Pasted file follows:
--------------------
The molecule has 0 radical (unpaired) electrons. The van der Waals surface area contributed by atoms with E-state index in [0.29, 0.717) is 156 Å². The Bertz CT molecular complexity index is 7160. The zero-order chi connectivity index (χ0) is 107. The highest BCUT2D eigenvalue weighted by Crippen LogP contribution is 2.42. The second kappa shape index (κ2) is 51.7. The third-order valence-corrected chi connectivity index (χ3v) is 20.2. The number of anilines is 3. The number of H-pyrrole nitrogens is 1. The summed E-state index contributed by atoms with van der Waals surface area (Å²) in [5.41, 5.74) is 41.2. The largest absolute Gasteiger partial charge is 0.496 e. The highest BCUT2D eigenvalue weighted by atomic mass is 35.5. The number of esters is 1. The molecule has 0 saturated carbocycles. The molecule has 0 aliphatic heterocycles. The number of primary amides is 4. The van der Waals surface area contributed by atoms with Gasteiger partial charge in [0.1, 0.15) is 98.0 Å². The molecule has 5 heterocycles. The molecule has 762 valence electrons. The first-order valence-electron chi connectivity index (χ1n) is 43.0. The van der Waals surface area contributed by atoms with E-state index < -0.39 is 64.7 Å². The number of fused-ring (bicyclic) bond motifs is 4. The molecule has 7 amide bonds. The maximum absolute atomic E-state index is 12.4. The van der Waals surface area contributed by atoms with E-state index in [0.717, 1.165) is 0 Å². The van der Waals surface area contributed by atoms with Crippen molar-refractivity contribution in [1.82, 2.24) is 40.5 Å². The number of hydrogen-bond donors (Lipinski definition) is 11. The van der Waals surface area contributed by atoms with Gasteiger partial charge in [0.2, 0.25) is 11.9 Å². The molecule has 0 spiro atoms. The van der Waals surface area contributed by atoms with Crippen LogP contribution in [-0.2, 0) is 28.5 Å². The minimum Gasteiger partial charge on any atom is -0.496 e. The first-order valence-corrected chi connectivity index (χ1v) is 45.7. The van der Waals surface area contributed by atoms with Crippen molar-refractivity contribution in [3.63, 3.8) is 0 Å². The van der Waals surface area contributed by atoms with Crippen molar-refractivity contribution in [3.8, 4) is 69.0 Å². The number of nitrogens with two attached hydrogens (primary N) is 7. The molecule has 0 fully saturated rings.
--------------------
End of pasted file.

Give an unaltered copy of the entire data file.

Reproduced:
The molecule has 0 radical (unpaired) electrons. The van der Waals surface area contributed by atoms with E-state index in [0.29, 0.717) is 156 Å². The Bertz CT molecular complexity index is 7160. The zero-order chi connectivity index (χ0) is 107. The highest BCUT2D eigenvalue weighted by Crippen LogP contribution is 2.42. The second kappa shape index (κ2) is 51.7. The third-order valence-corrected chi connectivity index (χ3v) is 20.2. The number of anilines is 3. The number of H-pyrrole nitrogens is 1. The summed E-state index contributed by atoms with van der Waals surface area (Å²) in [5.41, 5.74) is 41.2. The largest absolute Gasteiger partial charge is 0.496 e. The highest BCUT2D eigenvalue weighted by atomic mass is 35.5. The number of esters is 1. The molecule has 0 saturated carbocycles. The molecule has 0 aliphatic heterocycles. The number of primary amides is 4. The van der Waals surface area contributed by atoms with Gasteiger partial charge in [0.1, 0.15) is 98.0 Å². The molecule has 5 heterocycles. The molecule has 762 valence electrons. The first-order valence-electron chi connectivity index (χ1n) is 43.0. The van der Waals surface area contributed by atoms with E-state index < -0.39 is 64.7 Å². The number of fused-ring (bicyclic) bond motifs is 4. The molecule has 7 amide bonds. The maximum absolute atomic E-state index is 12.4. The van der Waals surface area contributed by atoms with E-state index in [0.717, 1.165) is 0 Å². The van der Waals surface area contributed by atoms with Crippen molar-refractivity contribution in [1.82, 2.24) is 40.5 Å². The number of hydrogen-bond donors (Lipinski definition) is 11. The van der Waals surface area contributed by atoms with Gasteiger partial charge in [0.2, 0.25) is 11.9 Å². The molecule has 0 spiro atoms. The van der Waals surface area contributed by atoms with Crippen LogP contribution in [-0.2, 0) is 28.5 Å². The minimum Gasteiger partial charge on any atom is -0.496 e. The first-order valence-corrected chi connectivity index (χ1v) is 45.7. The van der Waals surface area contributed by atoms with Crippen molar-refractivity contribution in [3.63, 3.8) is 0 Å². The van der Waals surface area contributed by atoms with Crippen molar-refractivity contribution in [3.8, 4) is 69.0 Å². The number of nitrogens with two attached hydrogens (primary N) is 7. The molecule has 0 fully saturated rings.